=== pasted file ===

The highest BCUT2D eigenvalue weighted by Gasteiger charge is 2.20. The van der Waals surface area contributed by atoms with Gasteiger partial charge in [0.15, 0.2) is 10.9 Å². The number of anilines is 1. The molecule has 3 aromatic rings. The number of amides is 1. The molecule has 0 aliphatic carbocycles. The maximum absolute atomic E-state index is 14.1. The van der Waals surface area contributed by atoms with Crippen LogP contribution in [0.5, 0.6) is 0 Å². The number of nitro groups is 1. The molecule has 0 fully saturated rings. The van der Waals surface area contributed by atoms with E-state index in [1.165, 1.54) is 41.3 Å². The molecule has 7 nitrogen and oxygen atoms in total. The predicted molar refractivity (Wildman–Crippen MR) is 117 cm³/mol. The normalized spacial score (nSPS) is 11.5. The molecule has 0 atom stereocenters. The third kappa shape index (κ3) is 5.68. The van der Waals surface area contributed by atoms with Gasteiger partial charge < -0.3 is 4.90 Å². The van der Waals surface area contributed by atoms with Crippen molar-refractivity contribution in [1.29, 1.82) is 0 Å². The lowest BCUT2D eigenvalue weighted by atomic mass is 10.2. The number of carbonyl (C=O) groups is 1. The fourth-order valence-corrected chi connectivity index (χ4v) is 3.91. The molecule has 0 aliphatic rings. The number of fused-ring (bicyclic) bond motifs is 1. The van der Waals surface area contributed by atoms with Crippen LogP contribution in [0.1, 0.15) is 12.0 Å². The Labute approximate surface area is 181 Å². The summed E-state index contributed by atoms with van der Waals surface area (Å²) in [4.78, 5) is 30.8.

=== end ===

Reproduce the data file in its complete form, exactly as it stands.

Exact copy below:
The highest BCUT2D eigenvalue weighted by Gasteiger charge is 2.20. The van der Waals surface area contributed by atoms with Gasteiger partial charge in [0.15, 0.2) is 10.9 Å². The number of anilines is 1. The molecule has 3 aromatic rings. The number of amides is 1. The molecule has 0 aliphatic carbocycles. The maximum absolute atomic E-state index is 14.1. The van der Waals surface area contributed by atoms with Crippen LogP contribution in [0.5, 0.6) is 0 Å². The number of nitro groups is 1. The molecule has 0 fully saturated rings. The van der Waals surface area contributed by atoms with E-state index in [1.165, 1.54) is 41.3 Å². The molecule has 7 nitrogen and oxygen atoms in total. The predicted molar refractivity (Wildman–Crippen MR) is 117 cm³/mol. The normalized spacial score (nSPS) is 11.5. The molecule has 0 atom stereocenters. The third kappa shape index (κ3) is 5.68. The van der Waals surface area contributed by atoms with Gasteiger partial charge < -0.3 is 4.90 Å². The van der Waals surface area contributed by atoms with Crippen molar-refractivity contribution in [1.29, 1.82) is 0 Å². The lowest BCUT2D eigenvalue weighted by atomic mass is 10.2. The number of carbonyl (C=O) groups is 1. The fourth-order valence-corrected chi connectivity index (χ4v) is 3.91. The molecule has 0 aliphatic rings. The number of fused-ring (bicyclic) bond motifs is 1. The van der Waals surface area contributed by atoms with Crippen LogP contribution in [0.1, 0.15) is 12.0 Å². The Labute approximate surface area is 181 Å². The summed E-state index contributed by atoms with van der Waals surface area (Å²) in [4.78, 5) is 30.8.